As Top Chef has highlighted, D.C. has a rich and vibrant Ethiopian community. The District boasts the largest population of people of Ethiopian descent outside of Africa, and at least a couple dozen Ethiopian eateries. Neither Mark nor I have been the greatest fans of Ethiopian cuisine in the past, but we decided to give Dukem on U Street (which now has a Baltimore branch) a shot to change our minds late on a rare not-too-muggy night the other week. And, as is often the case when we expand our boundaries (and our bellies), our adventurousness paid off. Dukem offers tasty, gut-bustingly satisfying food for those willing to go on a little faith.
Taking advantage of the break in the sauna-like weather conditions, we decided to sit outside on Dukem's relatively large patio, and settled in for a slow-paced, leisurely meal. We started with sambusas (a stuffed savory pastry very similar to samosas in Indian cuisine), both veggie, with lentil, onions and jalapeño, and meat, with ground beef onion and jalapeño (below). Both versions were nice, filled to the brim and very subtlely spiced.
Not being familiar enough with the cuisine to stick to one option, Mark got a combo with doro wat, a chicken stew simmered in berbere/red pepper sauce, and minchet abesh, finely chopped lean ground beef braised in milled ginger and garlic sauce, as well as five additional vegetable dishes (below). The doro wat had some shockingly good heat to it - not burn-your-mouth-off-hot, but hot enough to make you sit up and take notice - along with very rich spices and flavors, and was probably the favorite item of the night. The minchet abesh sported more mild flavors (I loved the garlic notes) and an initially off-putting crumbly texture, but was also very tasty. The vegetable dishes, which were mostly very lightly cooked (if at all), added a nice fresh element to the heavy and intense meat options. The combination was served on a large, spongy crepe-like flatbread called injera, which was addictive and perfect for soaking up all the flavors from the meats and veggies.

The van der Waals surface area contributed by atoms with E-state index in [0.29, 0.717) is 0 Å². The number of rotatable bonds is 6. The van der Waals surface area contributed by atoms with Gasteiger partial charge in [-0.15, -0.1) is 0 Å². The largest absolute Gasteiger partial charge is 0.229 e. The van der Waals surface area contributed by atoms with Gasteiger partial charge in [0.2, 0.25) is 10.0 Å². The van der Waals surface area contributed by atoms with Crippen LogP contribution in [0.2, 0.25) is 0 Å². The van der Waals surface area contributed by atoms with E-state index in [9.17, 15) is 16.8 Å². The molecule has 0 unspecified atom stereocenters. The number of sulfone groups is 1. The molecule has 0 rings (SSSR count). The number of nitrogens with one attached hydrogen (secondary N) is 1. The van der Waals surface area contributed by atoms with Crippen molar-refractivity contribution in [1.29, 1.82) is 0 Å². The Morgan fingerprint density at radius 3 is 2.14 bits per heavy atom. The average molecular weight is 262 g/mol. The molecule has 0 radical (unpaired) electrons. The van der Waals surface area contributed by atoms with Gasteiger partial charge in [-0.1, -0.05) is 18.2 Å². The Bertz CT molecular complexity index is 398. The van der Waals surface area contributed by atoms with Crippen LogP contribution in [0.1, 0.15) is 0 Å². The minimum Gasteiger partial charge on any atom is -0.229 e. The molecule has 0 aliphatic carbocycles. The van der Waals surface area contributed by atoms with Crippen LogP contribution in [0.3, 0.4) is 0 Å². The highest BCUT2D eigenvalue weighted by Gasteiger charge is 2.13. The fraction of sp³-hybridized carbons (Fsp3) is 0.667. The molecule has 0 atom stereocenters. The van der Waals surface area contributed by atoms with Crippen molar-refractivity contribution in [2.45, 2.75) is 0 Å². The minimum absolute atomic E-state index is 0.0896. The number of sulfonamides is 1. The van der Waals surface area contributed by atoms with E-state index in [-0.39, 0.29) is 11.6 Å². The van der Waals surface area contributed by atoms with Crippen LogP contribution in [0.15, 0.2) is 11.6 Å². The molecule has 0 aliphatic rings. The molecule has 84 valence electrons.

Because I was feeling slightly more adventurous, I made my own combo made up of the regular kitfo, a beef tartare seasoned with herbal butter and mitmita (a spicy Ethiopian powered seasoning), and cardamom, as well as the melasena sember, beef tripe and tongue cooked in a mild ginger sauce with carrot and jalepeno, and seasoned with ginger and garlic (below). As much as I love the French version of the raw beef dish, I have to say I prefer kitfo - creamy, flavorful and so deliciously spicy (for those antsy about raw meat, you can order it medium or well done). The melasena sember was good, too, but I was a little disappointed that the tripe and tongue were ground up, as the textures of those cuts are my favorite thing about them. My dishes were also served on injera, which I shoveled in my mouth with gusto.
Even with our prodigious appetites, our devouring of massive amounts of injera got the better of us, and we were stuffed about 3/4 of the way through each of our dishes. But if we had had any room in our stomachs, we would have kept eating. While not for all palates, Dukem serves up enticing Ethiopian cuisine, food that really packs a power-punch in terms of flavors. Consider us converts, and don't be surprised if we post about another (two or three or four) Ethiopian adventure in the future!